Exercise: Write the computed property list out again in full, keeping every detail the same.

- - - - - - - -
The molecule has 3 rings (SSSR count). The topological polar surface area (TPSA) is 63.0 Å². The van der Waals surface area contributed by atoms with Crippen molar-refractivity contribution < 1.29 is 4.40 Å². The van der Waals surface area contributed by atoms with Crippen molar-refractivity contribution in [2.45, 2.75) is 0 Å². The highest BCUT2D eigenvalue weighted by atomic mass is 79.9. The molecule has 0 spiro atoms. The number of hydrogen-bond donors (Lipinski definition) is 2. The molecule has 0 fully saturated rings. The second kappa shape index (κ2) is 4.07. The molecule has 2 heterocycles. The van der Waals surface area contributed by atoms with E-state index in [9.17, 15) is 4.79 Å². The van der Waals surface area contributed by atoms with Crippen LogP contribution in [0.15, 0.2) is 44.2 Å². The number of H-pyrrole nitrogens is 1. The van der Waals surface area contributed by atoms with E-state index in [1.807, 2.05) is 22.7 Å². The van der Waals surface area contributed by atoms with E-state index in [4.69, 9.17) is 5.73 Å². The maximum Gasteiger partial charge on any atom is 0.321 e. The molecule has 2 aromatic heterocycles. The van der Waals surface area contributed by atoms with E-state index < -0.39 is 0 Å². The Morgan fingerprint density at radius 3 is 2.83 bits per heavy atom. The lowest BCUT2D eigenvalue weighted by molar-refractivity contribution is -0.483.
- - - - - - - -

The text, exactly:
The molecule has 3 rings (SSSR count). The topological polar surface area (TPSA) is 63.0 Å². The van der Waals surface area contributed by atoms with Crippen molar-refractivity contribution < 1.29 is 4.40 Å². The van der Waals surface area contributed by atoms with Crippen molar-refractivity contribution in [2.45, 2.75) is 0 Å². The highest BCUT2D eigenvalue weighted by atomic mass is 79.9. The molecule has 0 spiro atoms. The number of hydrogen-bond donors (Lipinski definition) is 2. The molecule has 0 fully saturated rings. The second kappa shape index (κ2) is 4.07. The molecule has 2 heterocycles. The van der Waals surface area contributed by atoms with E-state index in [9.17, 15) is 4.79 Å². The van der Waals surface area contributed by atoms with Crippen LogP contribution in [0.15, 0.2) is 44.2 Å². The number of H-pyrrole nitrogens is 1. The van der Waals surface area contributed by atoms with E-state index in [1.807, 2.05) is 22.7 Å². The van der Waals surface area contributed by atoms with E-state index in [4.69, 9.17) is 5.73 Å². The maximum Gasteiger partial charge on any atom is 0.321 e. The molecule has 2 aromatic heterocycles. The van der Waals surface area contributed by atoms with E-state index < -0.39 is 0 Å². The Morgan fingerprint density at radius 3 is 2.83 bits per heavy atom. The lowest BCUT2D eigenvalue weighted by molar-refractivity contribution is -0.483.